'Gabaldon a disaster that did not happen', scientist says


Posted at Oct 23 2015 01:04 AM | Updated as of Oct 23 2015 11:01 AM

MANILA - The effects of Typhoon Lando on the town of Gabaldon in Nueva Ecija can be compared to what happened in New Bataan, Compostela Valley in 2012 when it was hit by Typhoon Pablo, a scientist said.

Dr. Mahar Lagmay of Project NOAH (Nationwide Operational Assessment of Hazards) of the Department of Science and Technology (DOST) has posted TV Patrol images of the typhoon's effect on Gabaldon.

In his caption on Facebook, Lagmay said Gabaldon is a "disaster that did not happen," because people evacuated early.

"Barangay Andap in New Bataan, Compostela Valley was buried in 2012 by debris flows of Typhoon Pablo, resulting in more than 500 deaths. Typhoon Lando did the same, spawning debris flows that overwhelmed Brgy. Calabasa, Gabaldon, Nueva Ecija (population: 922 - based on 2010 census). This time, pre-emptive evacuation guided by specific warnings in potential debris flow paths averted a disaster. We call it a 'disaster that did not happen,'" Lagmay said.

Brgy. Andap in New Bataan, Compostela Valley was buried in 2012 by debris flows of Typhoon Pablo, resulting in more than...

Posted by Mahar Lagmay on Wednesday, October 21, 2015

Several local government agencies, especially in landslide and flood-prone areas, ordered preemptive evacuation before Lando made landfall.

According to Lagmay, Project NOAH uses a system to monitor the amount of rainfall in different municipalities. They provide Department of Interior and Local Government (DILG) with a list of municipalities that are expected to experience more than 100 millimeters of rain. DILG informs concerned municipalities a day or two in advance to give them time to prepare for hazards associated with strong rains.

"When 200 millimeter of rain was seen being delivered upstream of Gabaldon, NDRRMC (National Disaster Risk Reduction and Management Council) again warned the LGU of Gabaldon. The second warning is again based on the system being used by PDRA (Pre-Disaster Risk Assessment Team), where NDRRMC calls the LGU whenever there is real time observation of rainfall greater than 100 millimeter," Lagmay explained.

"Based on experience from previous events, tagging in near real-time those places that experience extreme rains as seen from the accumulated rainfall maps of NOAH, gives the downstream communities 3 hours to as much as 6 hours to evacuate. LGUs of Gabaldon and adjacent areas were informed of the real-time observations of the heavy rains and were asked by NDRRMC either through DILG Sec. Sarmiento or Usec. Pama, or Marissa Lerias (Executive Director of the League of Municipalites) to forcibly evacuate," he added.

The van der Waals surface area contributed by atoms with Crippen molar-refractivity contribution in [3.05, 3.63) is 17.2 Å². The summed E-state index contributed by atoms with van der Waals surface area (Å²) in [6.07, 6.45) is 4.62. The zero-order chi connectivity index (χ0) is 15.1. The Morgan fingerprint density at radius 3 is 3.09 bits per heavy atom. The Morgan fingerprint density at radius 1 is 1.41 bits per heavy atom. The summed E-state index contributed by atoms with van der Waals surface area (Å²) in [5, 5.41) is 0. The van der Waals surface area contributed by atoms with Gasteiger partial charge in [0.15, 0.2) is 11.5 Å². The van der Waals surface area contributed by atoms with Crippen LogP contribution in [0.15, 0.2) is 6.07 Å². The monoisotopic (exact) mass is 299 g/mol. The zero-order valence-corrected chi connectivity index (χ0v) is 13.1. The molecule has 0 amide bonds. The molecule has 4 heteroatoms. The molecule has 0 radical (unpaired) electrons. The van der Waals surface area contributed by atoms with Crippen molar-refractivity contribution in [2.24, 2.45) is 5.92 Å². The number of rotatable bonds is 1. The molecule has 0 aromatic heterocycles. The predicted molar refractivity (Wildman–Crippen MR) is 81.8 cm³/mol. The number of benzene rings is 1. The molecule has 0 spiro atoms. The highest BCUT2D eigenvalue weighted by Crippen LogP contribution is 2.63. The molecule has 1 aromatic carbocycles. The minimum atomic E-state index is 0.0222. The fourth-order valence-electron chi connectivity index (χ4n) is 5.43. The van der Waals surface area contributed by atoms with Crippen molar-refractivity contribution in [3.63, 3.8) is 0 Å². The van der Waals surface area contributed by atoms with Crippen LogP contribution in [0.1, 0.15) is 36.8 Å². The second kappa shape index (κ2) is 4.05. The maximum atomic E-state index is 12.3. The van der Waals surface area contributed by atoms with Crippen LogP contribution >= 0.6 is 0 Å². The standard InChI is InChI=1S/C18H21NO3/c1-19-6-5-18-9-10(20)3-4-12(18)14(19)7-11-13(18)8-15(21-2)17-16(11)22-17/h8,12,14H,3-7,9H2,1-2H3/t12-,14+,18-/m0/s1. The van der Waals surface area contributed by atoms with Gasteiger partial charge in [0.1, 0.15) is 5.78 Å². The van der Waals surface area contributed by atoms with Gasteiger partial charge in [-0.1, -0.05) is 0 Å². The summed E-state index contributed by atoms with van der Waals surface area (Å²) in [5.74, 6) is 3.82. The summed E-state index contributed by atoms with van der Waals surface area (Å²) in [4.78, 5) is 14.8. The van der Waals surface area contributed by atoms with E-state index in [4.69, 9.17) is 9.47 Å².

For Lagmay, it was fortunate that DILG Secretary Sarmiento, NDRRMC Executive Director Alexander Pama, as well as the executive director of the League of Municipalities were present while scientists from Project NOAH were discussing their observations, making communication faster and more efficient.

He added that the mayor of Gabaldon did the right thing in ordering forced evacuation.

"I am still not sure when exactly the mayor of Gabaldon evacuated the people but the mayor certainly did the right thing," Lagmay said.

The typhoon was packing maximum sustained winds of 185 kilometers per hour (kph) near the center and gusts of up to 220 kph before it hit Casiguran, Aurora at 1 a.m. Sunday.

Residents of Gabaldon, located near the Sierra Madre mountain range, suffered from landslides and flash floods during the height of Lando's wrath. The town, which was left isolated as the typhoon lashed at the province, became a scene of disaster, with mud, boulders and trees covering its streets and rice fields.

On Monday, Mayor Rolando Bue told ABS-CBN News that a huge portion of a mountain eroded and caused rocks, mud and trees to cover houses and rice fields in the town.

Barangay Andap in New Bataan, Compostela Valley, also suffered a similar fate when Typhoon Pablo hit the country on December 2012. It packed gusts reaching 314 kilometers per hour

Almost all the towns in the province were severely affected by "Pablo," with most deaths in the town of New Bataan.

Of the 16 barangays of New Bataan, Bgy. Andap suffered the most from the typhoon. The whole community was washed away when boulders, logs, and mud from the mountains came crashing down, destroying everything on their path and leaving 70 dead, 63 injured, and 281 missing.

Boulders cover what was once a residential area in Barangay Andap, New Bataan in Compostela Valley. Photo by Fernando Sepe Jr., ABS-CBNNews.com

More than 1,000 people were killed, while 834 others went missing. The devastation it caused prompted state weather bureau PAGASA to retire "Pablo" from its list of storm names.

READ: A Tale of Three Disasters

Lando has left at least 54 dead, as of posting.